2. Dry brushing. I was first introduced to dry brushing around 10 years ago by my astoundingly talented friend and massage therapist, Tony Senecal (http://www.tonysenecal.com). In those days I had the horrifying experience of the first tiny appearance of cellulite on my tush, and Tony brought up dry brushing as a treatment for cellulite as it helps break down trapped toxins within the fat cells in order to eliminate them from the body. In addition, dry brushing helps exfoliate dead skin, stimulate your lymphatic system, and unclog pores to decongest the skin. If you take into consideration that our skin is not only our largest organ, but also an organ of elimination, it makes perfect sense that with all the chemo, meds, anesthesia, dyes, and toxins that are coursing through my veins, using a dry brush to stimulate my lymphatic system, remove dead skin cells, and facilitate the release of toxins through my skin is incredibly beneficial! And to boot, it makes my skin super soft and helps me to better absorb moisturizers. Brush in a circular motion up toward your heart, if you’re gunning to diminish cellulite, brush those areas until the skin is red. This means you’ve increased circulation and more blood is going to the area.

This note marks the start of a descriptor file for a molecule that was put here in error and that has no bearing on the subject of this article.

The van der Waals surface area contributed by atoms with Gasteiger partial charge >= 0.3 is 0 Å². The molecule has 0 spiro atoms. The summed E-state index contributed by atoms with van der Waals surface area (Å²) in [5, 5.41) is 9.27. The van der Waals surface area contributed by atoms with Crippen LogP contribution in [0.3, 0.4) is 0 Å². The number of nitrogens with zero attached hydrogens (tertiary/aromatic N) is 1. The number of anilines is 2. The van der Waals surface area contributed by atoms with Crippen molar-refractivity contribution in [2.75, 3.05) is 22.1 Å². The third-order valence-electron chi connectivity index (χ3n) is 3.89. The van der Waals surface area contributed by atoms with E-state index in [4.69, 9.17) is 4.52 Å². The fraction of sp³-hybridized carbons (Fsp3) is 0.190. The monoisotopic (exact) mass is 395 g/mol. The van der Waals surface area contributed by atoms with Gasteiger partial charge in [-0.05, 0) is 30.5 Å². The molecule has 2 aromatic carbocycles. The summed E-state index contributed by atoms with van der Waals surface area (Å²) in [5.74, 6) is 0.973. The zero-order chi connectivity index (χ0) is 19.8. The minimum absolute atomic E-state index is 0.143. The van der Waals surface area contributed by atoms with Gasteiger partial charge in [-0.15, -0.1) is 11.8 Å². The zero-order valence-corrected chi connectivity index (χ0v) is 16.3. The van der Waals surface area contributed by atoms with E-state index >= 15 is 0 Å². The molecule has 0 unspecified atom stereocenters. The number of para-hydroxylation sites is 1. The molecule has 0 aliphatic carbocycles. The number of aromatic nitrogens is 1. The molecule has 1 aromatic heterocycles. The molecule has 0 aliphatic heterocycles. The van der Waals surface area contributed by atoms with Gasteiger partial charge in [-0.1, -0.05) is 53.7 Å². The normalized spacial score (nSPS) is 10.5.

3. Soft, cuddly blankets. These are a luxury and a necessity. Hospitals are cold, as are doctors offices and infusion clinics. While they offer blankets in these places that have been warmed in a blanket warmer (heaven), they aren’t soft. They are actually a little scratchy. If there is ever a time in your life when it will be perfectly acceptable to don the “princess and the pea” sensibility, it will be when you are diagnosed with cancer. You NEED a soft blanket to pair with the scratchy warm blanket because we have cancer and we do not like scratchy things. The royal “we” is very affective when affecting drama. Deep sigh, back of hand lightly to forehead, and gently swoon. Now you have nailed it and everyone will be rushing to provide you with snuggly blankets.